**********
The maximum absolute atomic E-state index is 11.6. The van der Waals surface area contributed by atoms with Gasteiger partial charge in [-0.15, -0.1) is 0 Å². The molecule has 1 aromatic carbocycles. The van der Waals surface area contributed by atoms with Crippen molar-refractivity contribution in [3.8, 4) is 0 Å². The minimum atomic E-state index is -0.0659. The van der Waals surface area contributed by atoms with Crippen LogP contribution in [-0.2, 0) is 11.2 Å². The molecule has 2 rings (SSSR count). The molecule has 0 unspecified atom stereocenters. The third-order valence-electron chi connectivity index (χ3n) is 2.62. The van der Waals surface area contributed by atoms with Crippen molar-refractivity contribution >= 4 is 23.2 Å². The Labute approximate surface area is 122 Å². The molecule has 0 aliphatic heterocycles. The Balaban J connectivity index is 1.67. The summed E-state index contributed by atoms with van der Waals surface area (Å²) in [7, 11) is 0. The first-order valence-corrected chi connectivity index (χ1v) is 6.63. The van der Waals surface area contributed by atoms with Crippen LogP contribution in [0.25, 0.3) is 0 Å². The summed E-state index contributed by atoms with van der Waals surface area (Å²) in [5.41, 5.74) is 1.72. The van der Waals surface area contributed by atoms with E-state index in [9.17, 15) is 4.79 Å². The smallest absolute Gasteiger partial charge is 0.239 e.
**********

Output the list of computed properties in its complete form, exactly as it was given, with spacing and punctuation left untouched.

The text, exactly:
The maximum absolute atomic E-state index is 11.6. The van der Waals surface area contributed by atoms with Gasteiger partial charge in [-0.15, -0.1) is 0 Å². The molecule has 1 aromatic carbocycles. The van der Waals surface area contributed by atoms with Crippen molar-refractivity contribution in [3.8, 4) is 0 Å². The minimum atomic E-state index is -0.0659. The van der Waals surface area contributed by atoms with Crippen LogP contribution in [-0.2, 0) is 11.2 Å². The molecule has 2 rings (SSSR count). The molecule has 0 unspecified atom stereocenters. The third-order valence-electron chi connectivity index (χ3n) is 2.62. The van der Waals surface area contributed by atoms with Crippen molar-refractivity contribution >= 4 is 23.2 Å². The Labute approximate surface area is 122 Å². The molecule has 0 aliphatic heterocycles. The Balaban J connectivity index is 1.67. The summed E-state index contributed by atoms with van der Waals surface area (Å²) in [7, 11) is 0. The first-order valence-corrected chi connectivity index (χ1v) is 6.63. The van der Waals surface area contributed by atoms with Crippen LogP contribution in [0.25, 0.3) is 0 Å². The summed E-state index contributed by atoms with van der Waals surface area (Å²) in [5.41, 5.74) is 1.72. The van der Waals surface area contributed by atoms with E-state index in [9.17, 15) is 4.79 Å². The smallest absolute Gasteiger partial charge is 0.239 e.